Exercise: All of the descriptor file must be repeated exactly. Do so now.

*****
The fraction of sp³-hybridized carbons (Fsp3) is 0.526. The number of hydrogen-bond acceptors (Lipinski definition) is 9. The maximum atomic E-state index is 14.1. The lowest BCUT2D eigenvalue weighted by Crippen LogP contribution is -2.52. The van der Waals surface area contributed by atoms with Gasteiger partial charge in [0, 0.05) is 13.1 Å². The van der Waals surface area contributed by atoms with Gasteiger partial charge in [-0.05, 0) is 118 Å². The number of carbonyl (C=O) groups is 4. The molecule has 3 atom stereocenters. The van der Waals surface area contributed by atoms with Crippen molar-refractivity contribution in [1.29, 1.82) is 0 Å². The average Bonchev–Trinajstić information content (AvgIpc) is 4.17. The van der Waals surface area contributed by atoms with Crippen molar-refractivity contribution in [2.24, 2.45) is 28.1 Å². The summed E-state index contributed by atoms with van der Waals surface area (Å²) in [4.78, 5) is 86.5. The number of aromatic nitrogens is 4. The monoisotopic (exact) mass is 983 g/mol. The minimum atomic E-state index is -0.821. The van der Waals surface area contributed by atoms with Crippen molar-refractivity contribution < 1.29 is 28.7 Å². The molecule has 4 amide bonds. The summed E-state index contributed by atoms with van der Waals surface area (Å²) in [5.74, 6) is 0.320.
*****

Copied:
The fraction of sp³-hybridized carbons (Fsp3) is 0.526. The number of hydrogen-bond acceptors (Lipinski definition) is 9. The maximum atomic E-state index is 14.1. The lowest BCUT2D eigenvalue weighted by Crippen LogP contribution is -2.52. The van der Waals surface area contributed by atoms with Gasteiger partial charge in [0, 0.05) is 13.1 Å². The van der Waals surface area contributed by atoms with Gasteiger partial charge in [-0.05, 0) is 118 Å². The number of carbonyl (C=O) groups is 4. The molecule has 3 atom stereocenters. The van der Waals surface area contributed by atoms with Crippen molar-refractivity contribution in [1.29, 1.82) is 0 Å². The average Bonchev–Trinajstić information content (AvgIpc) is 4.17. The van der Waals surface area contributed by atoms with Crippen molar-refractivity contribution in [2.24, 2.45) is 28.1 Å². The summed E-state index contributed by atoms with van der Waals surface area (Å²) in [4.78, 5) is 86.5. The number of aromatic nitrogens is 4. The monoisotopic (exact) mass is 983 g/mol. The minimum atomic E-state index is -0.821. The van der Waals surface area contributed by atoms with Crippen molar-refractivity contribution < 1.29 is 28.7 Å². The molecule has 4 amide bonds. The summed E-state index contributed by atoms with van der Waals surface area (Å²) in [5.74, 6) is 0.320.